Posted on 04-21-2021 01:30 PM
Hey Jamf Nation,
Wondering if anyone has come up with a way from a macOS password reset to trigger an even in Jamf. We currently use Okta Device trust, which lives in the keychain, so everytime a user resets their password or we have to provide FV key for password reset, the Okta keychain needs to be replaced. Has anyone found a solution for this?
Posted on 04-21-2021 01:57 PM
@lukasindre Is there a file besides the login keychain database that gets modified when the user resets their password? If so you could use a LaunchDaemon with a WatchPaths key to call the jamf binary and run a policy any time that file changes.
Posted on 04-21-2021 05:38 PM
That is an awesome starting point to look for. I’ll do some testing and see what I can find!
Posted on 04-21-2021 05:47 PM
So we run into this issue as well. I just created a self service policy that reissues the cert. Would be curious to see what solution you come up with. Would be happy to collaborate!
Posted on 04-21-2021 08:20 PM
@rqomsiya would you be willing to share that policy?
Are you just re-running the same normal initial Okta device trust enrollment policy, or something else?
Posted on 04-22-2021 03:56 AM
We reissue the cert via silent policy that runs at checkin, we scope manually to affected users. I'm sure there is a better way to do this, but this just seems to work for us @lucas.cantor
Posted on 04-22-2021 06:56 AM
@lucas.cantor : I just re-run the same policy, however, there is concern b/c you can't re-issue more than 5 times. Has anyone run into that issue?
"A certificate becomes bound to a given user the first time that user accesses a device trust-secured application from a device trust-secured macOS device. Unused certificates are unbound. Okta can issue up to five unbound certificates to the device, one each time you perform the enrollment procedure. As a security precaution, Okta will not issue more than five unbound certificates to a given device. To avoid reaching the unbound certificate limit, ensure that users use the unbound certificates already on the device before you attempt to obtain more certificates through enrollment. If you reach the enrollment limit, the Syslog indicates an enrollment failure and the error message Maximum enrollment limit of 5 certificates for a device is reached appears in the JAMF log."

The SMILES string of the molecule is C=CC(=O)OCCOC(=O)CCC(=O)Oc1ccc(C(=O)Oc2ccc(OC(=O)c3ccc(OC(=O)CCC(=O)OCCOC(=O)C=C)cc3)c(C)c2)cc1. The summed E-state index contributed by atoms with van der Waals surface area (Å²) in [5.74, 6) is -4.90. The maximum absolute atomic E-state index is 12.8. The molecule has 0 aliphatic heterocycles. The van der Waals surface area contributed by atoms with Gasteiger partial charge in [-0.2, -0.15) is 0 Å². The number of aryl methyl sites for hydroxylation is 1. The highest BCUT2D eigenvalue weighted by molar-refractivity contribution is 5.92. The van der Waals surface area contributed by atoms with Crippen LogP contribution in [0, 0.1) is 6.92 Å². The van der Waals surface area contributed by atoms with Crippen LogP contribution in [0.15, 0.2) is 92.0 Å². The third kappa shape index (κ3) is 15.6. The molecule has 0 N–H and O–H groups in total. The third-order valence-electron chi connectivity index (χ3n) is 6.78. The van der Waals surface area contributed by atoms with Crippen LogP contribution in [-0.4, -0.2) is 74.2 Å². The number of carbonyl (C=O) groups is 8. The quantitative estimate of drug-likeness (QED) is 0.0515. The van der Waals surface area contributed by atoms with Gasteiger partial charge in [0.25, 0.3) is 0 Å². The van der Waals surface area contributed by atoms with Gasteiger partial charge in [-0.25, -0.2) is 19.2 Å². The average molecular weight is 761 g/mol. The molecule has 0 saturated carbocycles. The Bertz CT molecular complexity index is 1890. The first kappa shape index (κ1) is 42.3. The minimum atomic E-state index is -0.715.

Posted on 04-22-2021 06:57 AM
As a follow-up, I run a quick script to delete the existing certificate before re-issuing. Is that what you are doing @lukasindre ?
Posted on 04-22-2021 11:16 AM
In the event that there isn't a readily available file that changes or something else you can use as the trigger, maybe take a different tack that accomplishes the same purpose: can you initiate the password change process you need to use from a Self Service item, and set a flag file or validate somehow that the password change completed from within that policy or a followup one, then perform the additional tasks that need to follow after the password change?
We had a requirement to be connected to the org network before changing passwords or things didn't sync properly. It was a bit obvious once we set up a Self Service "change password" item how the act of putting it in Self Service and training users to use only that item was the best solution (since, in our case, getting to Self Service required being on the org network.) Seems like a different scenario where a similar solution could drive this forward...
Posted on 04-22-2021 12:40 PM
Does the login keychain get updated when a password reset occurs? If so, it is actually possible to monitor the logged in user's login.keychain for changes with a LaunchAgent. I've done it before. You could have a script run on every change to the keychain and try to determine if the Okta keychain has been replaced. Once that happens it would need to trigger something to get a policy to run. Perhaps have a corresponding LaunchDaemon watch a file that the LaunchAgent can write to when it detects the change to the Okta keychain entry, which in turn can run a Jamf policy.
It sounds complicated, and I suppose it is a little, but it's doable.